June 2008

For the Birds

Alexander Keyel studies declines in bird populations, and looks for ways to protect the places they live

By Robert Bochnak

With the possible exception of Homer Simpson, there are few people who can say that doughnuts played an important role in their lives. Alexander "Sasha" Keyel is one of them.

"If habitats are not protected, then many bird species will disappear, and that's a tragedy," says Alexander Keyel. Photo: Melody Ko

"Growing up, my father would take my siblings and me bird watching," says Keyel, a biology doctoral student and Provost Fellow. "I was five years old at the time, and I only went because we got to have doughnuts on the way there."

As it turns out, these trips were about more than feasting on breakfast treats. For Keyel, they marked the beginning of a lifelong fascination with birds. "As I got older, I became more interested in birds, especially while I was an undergraduate at Arizona State and started bird watching on my own," he says. "I'd see different types of birds and then look them up in a field guide."

Keyel spent most of last summer bird watching. Working for the Massachusetts Audubon Society, he observed least terns-a species recognizable by their black caps, white foreheads and yellow bills-living on the beaches of Cape Cod. Keyel monitored their behavioral patterns with the hope that the data he and his fellow researchers collected might shed light both on how the birds live and how they might be helped.

"We observed the nests to see, for example, what types of fish the terns brought back to eat," says Keyel. "In reality, many other things happened, but we wanted to focus on their foraging behavior. For another project, we visited most of the beaches on Cape Cod and counted every single least tern nest. We were interested in seeing how they were doing, whether they were increasing or decreasing in population."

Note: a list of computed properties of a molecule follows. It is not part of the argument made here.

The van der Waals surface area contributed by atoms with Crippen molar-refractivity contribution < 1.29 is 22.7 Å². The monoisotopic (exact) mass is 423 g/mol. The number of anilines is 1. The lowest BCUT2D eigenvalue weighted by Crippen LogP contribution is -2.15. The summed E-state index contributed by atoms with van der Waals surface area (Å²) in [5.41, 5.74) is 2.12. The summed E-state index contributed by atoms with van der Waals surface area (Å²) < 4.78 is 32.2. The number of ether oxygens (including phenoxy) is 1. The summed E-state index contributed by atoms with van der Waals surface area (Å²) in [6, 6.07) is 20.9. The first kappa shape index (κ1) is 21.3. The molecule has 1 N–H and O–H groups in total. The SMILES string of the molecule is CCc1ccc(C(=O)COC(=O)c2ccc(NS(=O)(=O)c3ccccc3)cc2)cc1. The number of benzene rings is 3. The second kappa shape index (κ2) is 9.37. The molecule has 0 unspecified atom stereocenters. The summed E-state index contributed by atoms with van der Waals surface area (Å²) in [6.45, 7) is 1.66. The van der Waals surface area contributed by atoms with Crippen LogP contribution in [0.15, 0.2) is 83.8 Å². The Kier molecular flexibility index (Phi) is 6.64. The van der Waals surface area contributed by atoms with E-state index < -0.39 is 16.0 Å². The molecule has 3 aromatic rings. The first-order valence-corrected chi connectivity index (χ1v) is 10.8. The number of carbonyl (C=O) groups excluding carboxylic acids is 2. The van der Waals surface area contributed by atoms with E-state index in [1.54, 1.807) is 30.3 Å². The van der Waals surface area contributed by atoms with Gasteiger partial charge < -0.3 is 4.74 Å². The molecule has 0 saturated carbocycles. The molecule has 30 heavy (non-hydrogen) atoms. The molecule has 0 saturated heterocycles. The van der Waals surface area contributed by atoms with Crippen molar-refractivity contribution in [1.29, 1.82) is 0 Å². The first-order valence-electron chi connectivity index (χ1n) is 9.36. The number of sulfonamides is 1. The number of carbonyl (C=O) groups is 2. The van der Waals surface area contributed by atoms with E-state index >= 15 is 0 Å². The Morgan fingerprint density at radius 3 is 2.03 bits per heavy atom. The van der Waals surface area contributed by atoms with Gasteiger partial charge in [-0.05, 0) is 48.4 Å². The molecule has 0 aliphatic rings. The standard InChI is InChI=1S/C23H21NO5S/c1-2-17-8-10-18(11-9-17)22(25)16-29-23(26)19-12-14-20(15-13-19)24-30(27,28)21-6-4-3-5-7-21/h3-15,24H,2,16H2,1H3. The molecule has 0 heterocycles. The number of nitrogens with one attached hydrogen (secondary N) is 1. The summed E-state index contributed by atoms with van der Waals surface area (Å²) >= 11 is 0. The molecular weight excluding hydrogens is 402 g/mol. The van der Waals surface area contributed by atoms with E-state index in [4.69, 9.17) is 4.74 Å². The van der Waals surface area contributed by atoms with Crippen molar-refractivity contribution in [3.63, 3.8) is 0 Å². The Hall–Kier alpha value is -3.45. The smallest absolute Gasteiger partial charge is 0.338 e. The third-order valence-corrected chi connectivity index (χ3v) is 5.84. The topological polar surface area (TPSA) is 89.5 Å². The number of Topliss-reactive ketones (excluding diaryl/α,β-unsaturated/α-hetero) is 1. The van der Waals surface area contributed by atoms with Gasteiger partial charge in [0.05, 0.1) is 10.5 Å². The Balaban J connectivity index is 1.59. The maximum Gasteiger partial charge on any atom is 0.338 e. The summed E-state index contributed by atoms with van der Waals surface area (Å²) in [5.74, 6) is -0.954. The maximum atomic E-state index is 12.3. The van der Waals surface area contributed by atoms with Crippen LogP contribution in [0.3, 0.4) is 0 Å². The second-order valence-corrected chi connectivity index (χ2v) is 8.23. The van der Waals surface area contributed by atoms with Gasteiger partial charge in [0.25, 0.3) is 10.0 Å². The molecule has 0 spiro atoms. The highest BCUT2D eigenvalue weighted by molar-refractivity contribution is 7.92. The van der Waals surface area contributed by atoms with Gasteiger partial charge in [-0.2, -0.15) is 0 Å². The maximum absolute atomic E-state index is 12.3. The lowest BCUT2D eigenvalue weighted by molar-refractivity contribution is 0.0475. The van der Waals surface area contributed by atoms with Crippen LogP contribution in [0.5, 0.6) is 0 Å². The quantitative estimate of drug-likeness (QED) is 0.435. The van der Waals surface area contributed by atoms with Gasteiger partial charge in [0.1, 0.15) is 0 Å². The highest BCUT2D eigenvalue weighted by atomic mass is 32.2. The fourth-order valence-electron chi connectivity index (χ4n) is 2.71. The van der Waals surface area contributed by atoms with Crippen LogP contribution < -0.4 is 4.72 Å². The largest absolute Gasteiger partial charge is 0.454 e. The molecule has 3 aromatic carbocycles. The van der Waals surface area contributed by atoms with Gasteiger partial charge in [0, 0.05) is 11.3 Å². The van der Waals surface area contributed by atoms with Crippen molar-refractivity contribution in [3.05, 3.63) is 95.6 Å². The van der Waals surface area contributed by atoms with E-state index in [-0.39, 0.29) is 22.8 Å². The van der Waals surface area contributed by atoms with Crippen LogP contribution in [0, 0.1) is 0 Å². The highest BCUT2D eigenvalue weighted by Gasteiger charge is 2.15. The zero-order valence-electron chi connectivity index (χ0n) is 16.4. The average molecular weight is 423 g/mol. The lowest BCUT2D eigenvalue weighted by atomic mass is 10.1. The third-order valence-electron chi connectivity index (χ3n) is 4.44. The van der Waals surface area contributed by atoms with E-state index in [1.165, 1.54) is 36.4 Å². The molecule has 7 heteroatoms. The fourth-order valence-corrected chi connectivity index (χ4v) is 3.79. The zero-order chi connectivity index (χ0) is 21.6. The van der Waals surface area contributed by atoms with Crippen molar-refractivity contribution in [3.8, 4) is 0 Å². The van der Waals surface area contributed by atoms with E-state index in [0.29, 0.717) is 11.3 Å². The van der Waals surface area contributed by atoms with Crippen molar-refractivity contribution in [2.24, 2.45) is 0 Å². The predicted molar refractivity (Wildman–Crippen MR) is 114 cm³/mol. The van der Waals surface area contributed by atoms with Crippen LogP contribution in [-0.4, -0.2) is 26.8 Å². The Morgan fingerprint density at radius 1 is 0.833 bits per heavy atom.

For his doctoral dissertation, he plans to examine why some species of grassland birds have declined in population. "Grassland birds are abundant, but in the last 40 years some species have declined by more than 50 percent," he says, citing research conducted by the National Audubon Society. "One of the driving factors in this decline is habitat loss, and some species have been affected by this more severely than others."

Keyel, who lists the southern cassowary, the scarlet macaw and the great gray owl as some of his favorite birds, is keenly aware of the habitat challenges facing many species.

"I think it's very important to protect bird habitats," says Keyel. "Take the ruby-throated hummingbird. Each spring, many of these birds migrate from Mexico to Massachusetts. After they cross the Gulf of Mexico, they are tired. If everything on the south coast of Texas is housing developments and what-not, then they don't have an appropriate stop-over habitat, and they will die. If habitats are not protected, then many bird species will disappear, and that's a tragedy."

Keyel, whose graduate studies are being supported by a Graduate School of Arts and Sciences Scholarship, says the loss of such birds would have far-reaching repercussions.

"We don't just lose the beauty of birds, but these animals provide different functions in the ecosystem that we don't always understand. A lot of these birds eat different invertebrates which, in turn, might eat pests. Therefore, if these birds are gone, then there might be more pest outbreaks, because you will be losing the natural control of them. All of these things and more make protecting birds important."

This article first appeared in the Spring 2008 issue of Alma Matters. Robert Bochnak may be reached at robert.bochnak@tufts.edu.

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